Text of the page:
The federal government is delaying the start date for a key element of credit card reform meant to increase transparency for card users.
The Finance Department has published new rules that come into effect in the new year, but says it won’t implement a mandatory 21-day interest-free grace period until next September.
The announcement posted on the department website says that starting Jan. 1, credit card issuers must provide a “summary box” on application forms detailing interest rates and fees.
As well, banks must inform clients how long it will take to repay their balance if they only make minimum payments each month, give notice of changes in interest rates and require approval before increasing the credit limit on a card.
“Our government understands the pressures Canadians face in these tough economic times,” said Finance Minister Jim Flaherty in a statement. “The last thing they need is a surprise on their credit card statement.”
But Liberal critic Dan McTeague said the measures were at best window dressing and will do little to address the unfair practices of credit card companies and banks.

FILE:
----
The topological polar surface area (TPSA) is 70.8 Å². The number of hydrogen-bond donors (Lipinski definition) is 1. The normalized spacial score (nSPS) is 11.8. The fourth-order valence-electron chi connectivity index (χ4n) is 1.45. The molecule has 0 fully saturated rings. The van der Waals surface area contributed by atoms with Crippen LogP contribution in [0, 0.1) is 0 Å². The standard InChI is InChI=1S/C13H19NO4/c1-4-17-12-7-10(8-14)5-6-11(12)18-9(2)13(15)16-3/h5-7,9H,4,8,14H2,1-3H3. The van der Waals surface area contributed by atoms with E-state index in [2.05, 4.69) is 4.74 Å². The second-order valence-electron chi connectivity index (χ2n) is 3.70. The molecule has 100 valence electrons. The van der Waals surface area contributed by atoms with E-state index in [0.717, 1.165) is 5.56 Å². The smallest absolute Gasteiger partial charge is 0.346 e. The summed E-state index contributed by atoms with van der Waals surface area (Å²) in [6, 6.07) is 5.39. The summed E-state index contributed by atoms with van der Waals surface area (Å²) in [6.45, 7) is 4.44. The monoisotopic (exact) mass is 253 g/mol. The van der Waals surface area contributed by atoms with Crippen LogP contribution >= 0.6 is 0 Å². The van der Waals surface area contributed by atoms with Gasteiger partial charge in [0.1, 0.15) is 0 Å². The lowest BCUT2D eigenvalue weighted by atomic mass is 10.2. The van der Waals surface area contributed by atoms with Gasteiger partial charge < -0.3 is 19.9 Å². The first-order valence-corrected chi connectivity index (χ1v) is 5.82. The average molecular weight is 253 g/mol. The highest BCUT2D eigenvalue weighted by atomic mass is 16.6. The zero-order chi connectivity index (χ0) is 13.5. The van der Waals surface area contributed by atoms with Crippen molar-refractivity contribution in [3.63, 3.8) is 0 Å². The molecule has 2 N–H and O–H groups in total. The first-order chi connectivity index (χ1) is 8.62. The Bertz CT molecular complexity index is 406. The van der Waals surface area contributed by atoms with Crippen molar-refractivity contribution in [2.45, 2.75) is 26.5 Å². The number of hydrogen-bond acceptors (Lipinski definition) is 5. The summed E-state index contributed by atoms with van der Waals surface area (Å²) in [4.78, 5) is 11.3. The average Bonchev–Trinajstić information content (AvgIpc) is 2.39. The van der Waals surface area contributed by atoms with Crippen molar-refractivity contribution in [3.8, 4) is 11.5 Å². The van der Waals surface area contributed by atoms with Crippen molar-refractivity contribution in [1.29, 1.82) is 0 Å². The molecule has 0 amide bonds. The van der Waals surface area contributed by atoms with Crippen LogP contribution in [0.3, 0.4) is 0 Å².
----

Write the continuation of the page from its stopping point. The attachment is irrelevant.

The MP said the government had an opportunity to eliminate “dual-cycle billing” to limit interest charges to unpaid portion of a bill, rather than to the entire amount, make opting out easier and to give a break to merchants on the fees they must pay.
“This is window-dressing,” he said. “Overall, it misses the point.”
Even though the changes are modest by critics’ estimation, they were vigorously opposed Canada’s banks during public hearings earlier this year. They argued that they were unneeded since 70 per cent of users paid their bills in full on time, and costly to administer.
Critics, however, called on the government to go much further, including limiting the top interest rate that could be charged on cards.
The government statement gave no reason why it was delaying enacting the 21-day grace period until September. The grace period would prevent banks from charging interest on all new credit card purchases when a customer pays the outstanding balance in full.